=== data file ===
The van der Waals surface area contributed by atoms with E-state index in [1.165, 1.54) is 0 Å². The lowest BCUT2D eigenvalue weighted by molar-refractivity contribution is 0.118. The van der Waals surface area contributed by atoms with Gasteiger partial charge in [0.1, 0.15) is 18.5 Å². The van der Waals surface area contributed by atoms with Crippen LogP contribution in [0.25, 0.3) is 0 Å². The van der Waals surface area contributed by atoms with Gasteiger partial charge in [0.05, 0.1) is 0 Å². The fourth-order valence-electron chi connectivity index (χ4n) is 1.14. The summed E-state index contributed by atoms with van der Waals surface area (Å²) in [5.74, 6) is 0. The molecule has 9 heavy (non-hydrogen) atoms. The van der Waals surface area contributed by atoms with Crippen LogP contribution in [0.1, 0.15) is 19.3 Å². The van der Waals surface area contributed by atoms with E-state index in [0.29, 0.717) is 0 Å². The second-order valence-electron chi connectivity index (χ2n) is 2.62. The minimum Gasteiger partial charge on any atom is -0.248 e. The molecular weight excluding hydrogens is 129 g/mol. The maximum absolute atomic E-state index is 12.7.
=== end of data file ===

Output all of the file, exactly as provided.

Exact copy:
The van der Waals surface area contributed by atoms with E-state index in [1.165, 1.54) is 0 Å². The lowest BCUT2D eigenvalue weighted by molar-refractivity contribution is 0.118. The van der Waals surface area contributed by atoms with Gasteiger partial charge in [0.1, 0.15) is 18.5 Å². The van der Waals surface area contributed by atoms with Crippen LogP contribution in [0.25, 0.3) is 0 Å². The van der Waals surface area contributed by atoms with Gasteiger partial charge in [0.05, 0.1) is 0 Å². The fourth-order valence-electron chi connectivity index (χ4n) is 1.14. The summed E-state index contributed by atoms with van der Waals surface area (Å²) in [5.74, 6) is 0. The molecule has 9 heavy (non-hydrogen) atoms. The van der Waals surface area contributed by atoms with Crippen LogP contribution in [0.1, 0.15) is 19.3 Å². The van der Waals surface area contributed by atoms with E-state index in [0.29, 0.717) is 0 Å². The second-order valence-electron chi connectivity index (χ2n) is 2.62. The minimum Gasteiger partial charge on any atom is -0.248 e. The molecular weight excluding hydrogens is 129 g/mol. The maximum absolute atomic E-state index is 12.7.